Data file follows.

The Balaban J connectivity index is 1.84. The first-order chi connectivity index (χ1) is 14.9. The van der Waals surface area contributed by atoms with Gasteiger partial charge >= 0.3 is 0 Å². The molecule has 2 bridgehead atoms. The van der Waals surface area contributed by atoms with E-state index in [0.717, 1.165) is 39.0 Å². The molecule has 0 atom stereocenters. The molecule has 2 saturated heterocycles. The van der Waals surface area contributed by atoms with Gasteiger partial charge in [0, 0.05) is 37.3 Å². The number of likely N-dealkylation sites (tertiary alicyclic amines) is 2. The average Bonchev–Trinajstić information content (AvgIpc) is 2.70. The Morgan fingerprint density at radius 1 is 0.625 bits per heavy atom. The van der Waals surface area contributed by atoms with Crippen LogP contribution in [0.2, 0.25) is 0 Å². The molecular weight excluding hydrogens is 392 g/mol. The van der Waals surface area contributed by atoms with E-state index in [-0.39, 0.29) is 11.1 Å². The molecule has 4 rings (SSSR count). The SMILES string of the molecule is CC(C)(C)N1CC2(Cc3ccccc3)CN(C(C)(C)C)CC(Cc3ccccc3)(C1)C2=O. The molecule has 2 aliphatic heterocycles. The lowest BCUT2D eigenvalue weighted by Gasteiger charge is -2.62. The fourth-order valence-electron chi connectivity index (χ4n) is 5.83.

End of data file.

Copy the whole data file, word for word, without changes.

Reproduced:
The Balaban J connectivity index is 1.84. The first-order chi connectivity index (χ1) is 14.9. The van der Waals surface area contributed by atoms with Gasteiger partial charge >= 0.3 is 0 Å². The molecule has 2 bridgehead atoms. The van der Waals surface area contributed by atoms with E-state index in [0.717, 1.165) is 39.0 Å². The molecule has 0 atom stereocenters. The molecule has 2 saturated heterocycles. The van der Waals surface area contributed by atoms with Gasteiger partial charge in [0, 0.05) is 37.3 Å². The number of likely N-dealkylation sites (tertiary alicyclic amines) is 2. The average Bonchev–Trinajstić information content (AvgIpc) is 2.70. The Morgan fingerprint density at radius 1 is 0.625 bits per heavy atom. The van der Waals surface area contributed by atoms with Crippen LogP contribution in [0.2, 0.25) is 0 Å². The molecular weight excluding hydrogens is 392 g/mol. The van der Waals surface area contributed by atoms with E-state index in [-0.39, 0.29) is 11.1 Å². The molecule has 4 rings (SSSR count). The SMILES string of the molecule is CC(C)(C)N1CC2(Cc3ccccc3)CN(C(C)(C)C)CC(Cc3ccccc3)(C1)C2=O. The molecule has 2 aliphatic heterocycles. The lowest BCUT2D eigenvalue weighted by Gasteiger charge is -2.62. The fourth-order valence-electron chi connectivity index (χ4n) is 5.83.